Crops improved through biotechnology not only improve farming efficiency, but also provide a softer environmental footprint than traditional agricultural practices. According to the National Center for Food and Ag Policy, U.S. farmers growing transgenic pest-resistant and herbicide-tolerant cotton, corn and soybeans reduced the total volume of insecticides and herbicides by more than 66 million pounds in 2004. Growing biotech crops also reduces soil erosion by up to 90 percent compared to conventional cultivation, saving valuable topsoil, improving soil fertility, and dramatically reducing sedimentation in lakes, ponds, and waterways.
In developing countries with growing populations, the greatest threat to wildlife habitat and biodiversity is the need to convert these fragile environments to farmland to feed people. By increasing yields on cropland already dedicated to farming, more of these remaining spaces can be preserved.
In 2005, the 10-year anniversary of commercialized biotech crops, the one-billionth biotech acre was planted. Farmers in 17 countries are growing more than 200 million acres of crops improved through biotechnology. Soybeans, corn, cotton and canola have been enhanced to resist insects and herbicides, allowing farmers to increase productivity.
Feeding the world's growing population is a challenge as the best farmland is already in production. Scientists are developing new crops that are salt and drought tolerant to produce higher yields in marginal cropland.
Biodefense and Public Safety
Military units and disaster responders face new and dangerous threats from biological and chemical agents. Biotechnology-produced enzymes can now break down toxic chemicals, including nerve gases such as sarin and somain, in a way that is effective, convenient and enviromentally benign. These enzymes can be added to water and sprayed at the site of attack.
Scientists are also modifying mustard plants to serve as "sentinel plants" that warn of chemical warfare agents or animal pathogens such as anthrax. Recently, a Danish company announced it had developed a plant that can be used to detect land mines by changing colors when its roots encounter a mine. DNA fingerprinting, a biotech process, has transformed criminal investigation and forensic medicine, as well as afforded significant advances in anthropology and wildlife management.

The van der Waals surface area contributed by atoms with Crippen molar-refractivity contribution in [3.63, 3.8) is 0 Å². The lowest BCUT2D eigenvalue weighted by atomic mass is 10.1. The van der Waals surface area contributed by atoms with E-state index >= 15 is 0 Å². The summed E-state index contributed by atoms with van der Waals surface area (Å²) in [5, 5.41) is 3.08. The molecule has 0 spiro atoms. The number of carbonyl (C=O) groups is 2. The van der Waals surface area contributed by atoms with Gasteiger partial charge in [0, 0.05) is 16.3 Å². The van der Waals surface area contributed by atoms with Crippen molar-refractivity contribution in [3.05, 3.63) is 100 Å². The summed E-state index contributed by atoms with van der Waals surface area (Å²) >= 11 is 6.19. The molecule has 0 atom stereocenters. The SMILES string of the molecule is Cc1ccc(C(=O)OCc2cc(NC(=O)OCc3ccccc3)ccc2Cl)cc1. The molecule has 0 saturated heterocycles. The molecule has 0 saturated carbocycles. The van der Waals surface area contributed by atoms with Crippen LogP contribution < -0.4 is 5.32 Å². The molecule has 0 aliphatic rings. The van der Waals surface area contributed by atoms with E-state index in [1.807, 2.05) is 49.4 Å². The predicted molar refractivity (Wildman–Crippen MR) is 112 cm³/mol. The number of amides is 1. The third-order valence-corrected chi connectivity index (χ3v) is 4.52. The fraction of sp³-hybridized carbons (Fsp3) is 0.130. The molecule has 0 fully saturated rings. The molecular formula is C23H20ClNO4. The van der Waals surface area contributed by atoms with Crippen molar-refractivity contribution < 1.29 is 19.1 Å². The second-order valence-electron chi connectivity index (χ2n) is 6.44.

Tomorrow, biotechnology will bring you better health and treatments for disease using agriculture Ã± the ultimate sustainable manufacturing process. Right now, scientists are developing plants that produce medicines. Think of them as “green drug factories” that will produce all kinds of medical products you and your family may need.
Today, researchers are working with plants such as rice and tobacco to produce proteins for life-saving biotech drugs. One day, rice may be used to make enzymes that can treat iron deficiency, which affects 67 percent of the worldÃs population, and anemia. Researchers are also experimenting with tobacco plants as drug factories; the possibilities include “growing” a preventative treatment for ovarian cancer in tobacco leaves.
This kind of cutting-edge biotech research is under way all over the world, on every continent, including Antarctica, where researchers are searching for microbes with useful properties for manufacturing.
Back here at home, take one more look around. There are biotechnology benefits everywhere you look.
These benefits are just a small sampling of the enormous improvements brought by biotechnology over the past 50+ years, since James Watson and Francis Crick first described the DNA molecule. And even as you are reading this, scientists around the globe are imagining even more solutions, big and small, for the challenging world in which you live.